Q: What is your current position and what type of work do you do?
A: I am a faculty member in the School of Food Science (SFS) at Washington State University (WSU). I have extension and research responsibilities in the areas of food processing and food safety. In my current role, I assist food processing companies of all types and sizes with creating safe, value-added food products. The services that I provide include developing and processing new value-added foods, complying with food safety regulations, and assisting in process improvements. These services include assisting individual companies with their specific needs and addressing broader industry issues through research projects.
Along with these services, SFS offers numerous training opportunities in the areas of food processing and food safety. All of these events are offered in collaboration with numerous experts. One of the major workshops SFS offers is our annual Food Safety and Sanitation (FSS) Workshop. This is a regional workshop that is aimed at elevating the food safety culture within the broader food industry. This is a massive effort and involves strong collaborations with the food industry and regulatory agencies in the region.
Q: When and how did you first decide you wanted to work in cereal grain science?
A: It goes way back to when I was in high school. When I first came across extruded breakfast cereal products, I was fascinated. That fascination sparked my interest in working with grains. Ever since then, I have enjoyed working with grains and continue to do so.
Q: How have you been involved with the AACCI — Cereals & Grains Association? How has your involvement enriched your career?
A: I started working with AACCI as a student member back in 2001. At my first meeting I presented my Ph.D. research work and participated in different student activities. Since then, I have always enjoyed attending AACCI meetings. It has helped me in tremendous ways through networking and the various ways in which AACCI shares technical information with its members and the society in general.
Q: In 2019, Cereal Foods World (CFW) will focus on the global food system (GFS). What is your perspective on how global societal and technology trends are affecting cereal science and the cereal grain industry overall? How will cereal scientists need to adapt to these global trends?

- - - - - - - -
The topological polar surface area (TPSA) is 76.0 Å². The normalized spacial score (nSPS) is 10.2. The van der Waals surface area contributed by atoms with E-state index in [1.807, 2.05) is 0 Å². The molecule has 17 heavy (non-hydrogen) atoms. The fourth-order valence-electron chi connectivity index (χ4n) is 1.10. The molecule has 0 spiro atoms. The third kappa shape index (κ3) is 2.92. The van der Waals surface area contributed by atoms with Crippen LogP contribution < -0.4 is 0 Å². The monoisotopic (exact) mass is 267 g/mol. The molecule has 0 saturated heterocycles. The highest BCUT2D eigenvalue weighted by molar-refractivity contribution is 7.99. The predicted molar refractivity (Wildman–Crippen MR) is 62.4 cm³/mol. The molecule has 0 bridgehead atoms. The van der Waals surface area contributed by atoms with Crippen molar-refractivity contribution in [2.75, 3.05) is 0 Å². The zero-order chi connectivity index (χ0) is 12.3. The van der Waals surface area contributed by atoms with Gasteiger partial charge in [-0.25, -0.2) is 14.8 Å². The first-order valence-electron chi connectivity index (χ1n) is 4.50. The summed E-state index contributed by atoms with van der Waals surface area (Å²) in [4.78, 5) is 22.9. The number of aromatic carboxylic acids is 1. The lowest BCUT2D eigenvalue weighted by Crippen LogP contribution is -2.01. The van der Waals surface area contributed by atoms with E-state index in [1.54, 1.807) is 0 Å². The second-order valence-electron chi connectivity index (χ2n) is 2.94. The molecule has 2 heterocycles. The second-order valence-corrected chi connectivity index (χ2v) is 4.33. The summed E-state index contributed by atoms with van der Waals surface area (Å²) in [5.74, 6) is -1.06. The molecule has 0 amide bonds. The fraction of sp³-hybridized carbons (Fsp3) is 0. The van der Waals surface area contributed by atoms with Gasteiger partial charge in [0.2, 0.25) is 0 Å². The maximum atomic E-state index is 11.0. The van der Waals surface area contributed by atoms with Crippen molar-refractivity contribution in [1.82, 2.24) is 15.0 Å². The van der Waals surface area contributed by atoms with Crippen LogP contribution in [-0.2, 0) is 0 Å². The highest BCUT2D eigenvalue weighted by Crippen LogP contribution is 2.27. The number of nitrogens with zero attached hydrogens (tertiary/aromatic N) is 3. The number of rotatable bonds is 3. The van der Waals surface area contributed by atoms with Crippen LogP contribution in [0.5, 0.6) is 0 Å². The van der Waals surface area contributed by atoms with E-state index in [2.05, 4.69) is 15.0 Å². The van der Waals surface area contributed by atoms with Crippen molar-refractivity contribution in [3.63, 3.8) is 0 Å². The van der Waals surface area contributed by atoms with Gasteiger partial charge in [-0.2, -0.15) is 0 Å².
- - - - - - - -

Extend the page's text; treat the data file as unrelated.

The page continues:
A: The world is becoming smaller and smaller due to the tremendous advancements in communication and transportation technologies. This impacts every aspect of our lives, including food. Along with this, the explosion of the global population is putting tremendous pressure on food sources. Cereal scientists and other supply chain professionals have great opportunities to address these challenges. Cereal scientists will need to work collaboratively across the supply chain, from the breeding of new varieties to the making of finished cereal foods, to meet future demands.
Q: This issue of CFW explores how global food safety and security practices are evolving in the context of the GFS. Do you have any perspectives concerning the challenges and opportunities associated with the global expansion of the food chain and the dynamics of the global food trade?
A: There will be significant challenges, including, but not limited to, 1) meeting the ever-increasing demand to feed an increasing global population; 2) significantly reducing the land and soil resources that are used to produce foods; and 3) alleviating pressure on natural resources such as water to produce food. These challenges are also great opportunities for cereal scientists to address. I strongly believe that with the technological advances we have made in the past 10–20 years, along with human ingenuity and ability, we will successfully address these challenges.
Q: What’s next for you?
A: I have enjoyed working in the area of cereal grain processing and will continue to do so. So far, I have learnt so much, yet feel there is so much left to learn and do. My specific areas of work include extrusion processing, ingredient functionality, and the safety of these food products. I see a lot ahead that I look forward to contributing to the field and the society.